Vietnam is highly appreciated for protecting both cultural heritages and intangible cultural heritages, as well as actively participating in building UNESCO’s policies on World Heritages and sustainable development, however, Vietnam is facing many large challenges in preserving the heritages.
UNESCO has identified these challenges at a conference held in Hanoi on the protection and promotion of the values of Vietnam’s heritages for sustainable development, affirming that UNSCO will provide concrete support to Vietnam.
Concerns on livelihoods for indigenous communities
According to UNESCO, some of Vietnam’s heritages are facing the challenge of stabilising the lives of indigenous communities. Chief Representative of UNESCO Office in Vietnam Michael Croft said that the recent recommendation of the UNESCO World Heritage Centre for the World Heritage site of Ha Long Bay, made mention of concerns on resettled communities in Ha Phong ward since June 2014.
While there is no report on the post-resettlement situation, the Quang Ninh province’s report in 2016, through the Ministry of Culture, Sports and Tourism, noted that certain households were experiencing difficulties in adapting to the new habitat, while they are returning to the Bay for “illegal activities “.
The reasons reflected by the people are a lack of public infrastructure, such as markets and schools being located far away from resettlement sites, fishing ports, boat docks (12 kilometres).
The same situation has occurred in Phong Nha – Ke Bang, which is a natural world heritage with typical ethnic minority groups that have lived through generations in the forested core zone.
These groups, including the Ruc ethnic minority, are at risk of being separated from the social development rhythms due to strict protection regulations that prevent them from accessing caves and collecting forest products, while they are finding it hard to find a position in the tourism value chain.
According to UNESCO, the recent programmes targeting ethnic minorities, who are the most vulnerable, have not taken into account the sensitive cultural approach that is leading to the erosion and risk of diversification of culture, especially as a consequence of resettlement projects.
Tourism in Phong Nha – Ke Bang is growing, but the people are at risk of being isolated from the pace of social development and losing their traditional livelihoods, while having almost no opportunity to benefit from the heritage income.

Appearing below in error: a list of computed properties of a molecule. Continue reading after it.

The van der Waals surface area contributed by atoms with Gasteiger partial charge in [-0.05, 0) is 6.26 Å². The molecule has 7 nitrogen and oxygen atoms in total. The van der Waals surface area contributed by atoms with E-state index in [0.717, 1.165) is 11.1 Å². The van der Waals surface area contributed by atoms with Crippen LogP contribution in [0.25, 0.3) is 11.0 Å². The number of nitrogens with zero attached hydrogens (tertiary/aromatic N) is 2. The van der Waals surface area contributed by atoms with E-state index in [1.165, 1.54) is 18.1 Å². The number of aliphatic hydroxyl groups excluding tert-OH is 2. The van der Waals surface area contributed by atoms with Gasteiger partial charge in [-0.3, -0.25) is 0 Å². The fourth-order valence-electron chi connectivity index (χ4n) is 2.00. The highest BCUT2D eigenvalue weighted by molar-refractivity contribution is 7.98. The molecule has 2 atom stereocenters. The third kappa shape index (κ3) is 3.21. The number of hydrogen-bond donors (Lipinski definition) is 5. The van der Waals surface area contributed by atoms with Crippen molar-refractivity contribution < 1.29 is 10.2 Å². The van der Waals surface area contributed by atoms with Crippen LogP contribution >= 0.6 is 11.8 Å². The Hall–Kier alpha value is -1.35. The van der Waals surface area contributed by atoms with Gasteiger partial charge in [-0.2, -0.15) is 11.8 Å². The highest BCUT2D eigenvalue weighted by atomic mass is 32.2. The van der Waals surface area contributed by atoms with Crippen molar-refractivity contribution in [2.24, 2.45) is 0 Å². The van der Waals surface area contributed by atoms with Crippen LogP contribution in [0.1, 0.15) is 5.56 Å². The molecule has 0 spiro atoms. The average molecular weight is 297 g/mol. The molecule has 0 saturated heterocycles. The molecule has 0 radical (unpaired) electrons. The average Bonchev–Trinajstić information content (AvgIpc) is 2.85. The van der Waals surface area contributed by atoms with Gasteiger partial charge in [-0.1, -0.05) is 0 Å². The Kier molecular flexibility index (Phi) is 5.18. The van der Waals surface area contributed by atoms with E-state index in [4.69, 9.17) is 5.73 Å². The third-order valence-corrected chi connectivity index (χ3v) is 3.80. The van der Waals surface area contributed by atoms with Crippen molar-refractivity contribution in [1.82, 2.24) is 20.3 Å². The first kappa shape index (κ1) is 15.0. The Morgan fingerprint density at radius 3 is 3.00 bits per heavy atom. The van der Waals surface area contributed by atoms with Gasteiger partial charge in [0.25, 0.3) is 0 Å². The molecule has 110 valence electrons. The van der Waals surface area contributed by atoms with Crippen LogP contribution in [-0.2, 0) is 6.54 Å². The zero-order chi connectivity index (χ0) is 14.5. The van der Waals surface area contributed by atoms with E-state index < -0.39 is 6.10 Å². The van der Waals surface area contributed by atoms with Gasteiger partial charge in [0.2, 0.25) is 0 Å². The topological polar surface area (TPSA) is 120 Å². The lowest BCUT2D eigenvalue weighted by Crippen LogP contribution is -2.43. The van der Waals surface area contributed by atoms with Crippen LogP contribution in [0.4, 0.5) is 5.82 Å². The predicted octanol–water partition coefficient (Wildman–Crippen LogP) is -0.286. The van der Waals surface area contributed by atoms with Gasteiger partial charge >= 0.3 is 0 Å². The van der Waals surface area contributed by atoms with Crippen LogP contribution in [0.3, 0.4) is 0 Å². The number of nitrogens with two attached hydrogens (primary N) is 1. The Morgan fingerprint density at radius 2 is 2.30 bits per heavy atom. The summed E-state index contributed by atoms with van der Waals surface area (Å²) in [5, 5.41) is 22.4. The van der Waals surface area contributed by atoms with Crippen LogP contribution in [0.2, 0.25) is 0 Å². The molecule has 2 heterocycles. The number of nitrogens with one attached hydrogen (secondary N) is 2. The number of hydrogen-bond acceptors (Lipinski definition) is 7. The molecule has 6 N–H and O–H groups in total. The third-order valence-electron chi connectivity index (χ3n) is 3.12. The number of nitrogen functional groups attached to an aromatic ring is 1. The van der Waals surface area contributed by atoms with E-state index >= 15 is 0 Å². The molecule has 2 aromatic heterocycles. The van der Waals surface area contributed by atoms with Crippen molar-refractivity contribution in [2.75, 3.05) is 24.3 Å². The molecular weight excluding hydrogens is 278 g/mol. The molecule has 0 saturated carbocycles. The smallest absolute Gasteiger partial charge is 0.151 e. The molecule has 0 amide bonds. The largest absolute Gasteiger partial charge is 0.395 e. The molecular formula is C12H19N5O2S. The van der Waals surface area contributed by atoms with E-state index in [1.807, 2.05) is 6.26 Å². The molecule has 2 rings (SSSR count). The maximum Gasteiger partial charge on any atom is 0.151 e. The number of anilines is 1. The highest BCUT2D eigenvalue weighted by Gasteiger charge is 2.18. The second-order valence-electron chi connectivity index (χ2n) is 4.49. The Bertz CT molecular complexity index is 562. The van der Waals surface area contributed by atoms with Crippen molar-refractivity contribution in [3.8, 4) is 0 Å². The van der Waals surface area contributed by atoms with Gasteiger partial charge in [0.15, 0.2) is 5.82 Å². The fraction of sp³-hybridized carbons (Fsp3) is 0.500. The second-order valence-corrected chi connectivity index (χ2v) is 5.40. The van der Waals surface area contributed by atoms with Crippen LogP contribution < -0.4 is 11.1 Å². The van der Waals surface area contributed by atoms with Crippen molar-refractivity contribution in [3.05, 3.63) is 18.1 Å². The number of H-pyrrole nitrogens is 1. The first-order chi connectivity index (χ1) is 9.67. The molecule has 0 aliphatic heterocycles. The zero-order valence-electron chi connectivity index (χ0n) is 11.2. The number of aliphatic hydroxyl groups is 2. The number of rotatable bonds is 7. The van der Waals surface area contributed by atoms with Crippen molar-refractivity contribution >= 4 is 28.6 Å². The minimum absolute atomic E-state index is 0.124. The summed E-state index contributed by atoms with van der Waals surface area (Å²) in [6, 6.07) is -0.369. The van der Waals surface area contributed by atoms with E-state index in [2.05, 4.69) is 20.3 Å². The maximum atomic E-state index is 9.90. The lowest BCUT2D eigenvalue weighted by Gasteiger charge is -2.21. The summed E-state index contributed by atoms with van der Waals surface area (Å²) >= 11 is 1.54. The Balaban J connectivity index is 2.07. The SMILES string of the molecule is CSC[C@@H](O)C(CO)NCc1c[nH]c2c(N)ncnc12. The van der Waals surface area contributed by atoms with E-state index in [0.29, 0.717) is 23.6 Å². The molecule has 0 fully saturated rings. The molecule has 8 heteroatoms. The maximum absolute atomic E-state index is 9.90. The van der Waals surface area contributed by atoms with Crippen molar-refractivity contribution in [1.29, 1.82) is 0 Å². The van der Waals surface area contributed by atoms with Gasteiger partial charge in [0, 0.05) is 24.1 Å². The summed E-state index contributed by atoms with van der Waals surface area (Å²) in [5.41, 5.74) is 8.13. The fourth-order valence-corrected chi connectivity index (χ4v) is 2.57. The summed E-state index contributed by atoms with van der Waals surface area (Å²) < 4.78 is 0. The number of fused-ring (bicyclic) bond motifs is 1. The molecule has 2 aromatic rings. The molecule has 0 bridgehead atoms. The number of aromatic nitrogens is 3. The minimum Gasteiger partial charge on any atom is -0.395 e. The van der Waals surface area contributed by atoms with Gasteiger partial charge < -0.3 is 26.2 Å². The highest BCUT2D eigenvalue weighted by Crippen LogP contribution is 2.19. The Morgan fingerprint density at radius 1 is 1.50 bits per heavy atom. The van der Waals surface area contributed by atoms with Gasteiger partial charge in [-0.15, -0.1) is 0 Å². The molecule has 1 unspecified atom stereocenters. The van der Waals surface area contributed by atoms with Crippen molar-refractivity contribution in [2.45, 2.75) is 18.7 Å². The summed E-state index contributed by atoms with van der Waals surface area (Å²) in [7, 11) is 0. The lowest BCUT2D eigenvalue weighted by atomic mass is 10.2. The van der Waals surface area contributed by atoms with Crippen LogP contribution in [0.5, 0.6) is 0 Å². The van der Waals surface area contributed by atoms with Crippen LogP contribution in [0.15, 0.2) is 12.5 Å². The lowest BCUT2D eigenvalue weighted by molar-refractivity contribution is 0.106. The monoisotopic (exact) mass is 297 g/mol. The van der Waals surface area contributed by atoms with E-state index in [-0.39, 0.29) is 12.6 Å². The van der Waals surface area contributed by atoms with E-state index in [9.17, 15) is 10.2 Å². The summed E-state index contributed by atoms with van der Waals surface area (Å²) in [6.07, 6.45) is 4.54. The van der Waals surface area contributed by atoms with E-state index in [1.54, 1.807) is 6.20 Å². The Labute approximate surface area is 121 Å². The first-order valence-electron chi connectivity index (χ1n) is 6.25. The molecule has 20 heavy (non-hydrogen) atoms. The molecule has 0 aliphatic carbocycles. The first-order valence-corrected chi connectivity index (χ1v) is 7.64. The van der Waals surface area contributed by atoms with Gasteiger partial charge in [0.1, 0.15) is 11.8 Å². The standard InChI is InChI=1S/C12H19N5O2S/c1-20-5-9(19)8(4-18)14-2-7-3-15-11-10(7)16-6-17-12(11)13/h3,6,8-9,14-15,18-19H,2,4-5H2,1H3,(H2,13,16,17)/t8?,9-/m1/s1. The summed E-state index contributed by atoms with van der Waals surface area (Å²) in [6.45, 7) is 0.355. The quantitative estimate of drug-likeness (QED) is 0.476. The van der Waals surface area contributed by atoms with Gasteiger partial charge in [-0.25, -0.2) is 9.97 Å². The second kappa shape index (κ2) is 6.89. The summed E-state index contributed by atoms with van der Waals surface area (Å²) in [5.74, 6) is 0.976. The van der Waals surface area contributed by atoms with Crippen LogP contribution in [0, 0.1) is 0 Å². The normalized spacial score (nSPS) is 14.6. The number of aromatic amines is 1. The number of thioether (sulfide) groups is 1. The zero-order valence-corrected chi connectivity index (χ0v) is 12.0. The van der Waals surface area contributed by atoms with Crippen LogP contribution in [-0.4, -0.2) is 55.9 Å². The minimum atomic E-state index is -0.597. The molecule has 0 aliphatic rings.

Pressure from development and modern life
Hoi An is the most typical example of this pressure. The demand to develop a modern city, tourism and infrastructure creates pressure for Hoi An. Michael Croft estimates that the rise of construction works in the buffer zone located very close to the old town, and the rapid growth of hotels and infrastructure around the town, overloaded transportation and a lack of coordination of functional forces put a heavy burden on the core zone of heritage.
Recently, during construction of the Hoi An Impression Theme Park, the public expressed concern over how the project directly affects area I – the strict conservation area, and also impacts the flow of the Thu Bon River. Although the work is known to have been included in the plan, this also shows that even the planning must be consistent with the actual conditions of the heritage.
Also related to the demand to develop tourism, the illegal walkway construction in Cai Ha Mountain in Trang An (Ninh Binh) also raised concerns for UNESCO. Although UNESCO has highly appreciated the timely action of the Ministry of Culture, Sports and Tourism in dealing with this incident, UNESCO still recommends empowering the World Heritage Committee and to be more actively engaged in providing guidance as well as dialogues with both the private sector and the local people to improve law enforcement and prevent similar violations in the future.
According to UNESCO, although the Hue imperial relic site’s development pressure is less severe, UNESCO has proposed that it is necessary to build a landscape management plan, because the value of the heritage is not only in the individual heritage elements, but also in the relationship of the statue and feng shui, that reflects the unique philosophy of Vietnam, emphasising the harmony between humans and nature.
UNESCO also recommends the need for specific guidelines, with an approach basing on heritage preservation principles. Michael Croft affirmed that UNESCO is not just an advisory body but will continue to have specific support for the preservation of heritages in Vietnam.
According to a report on Nhan Dan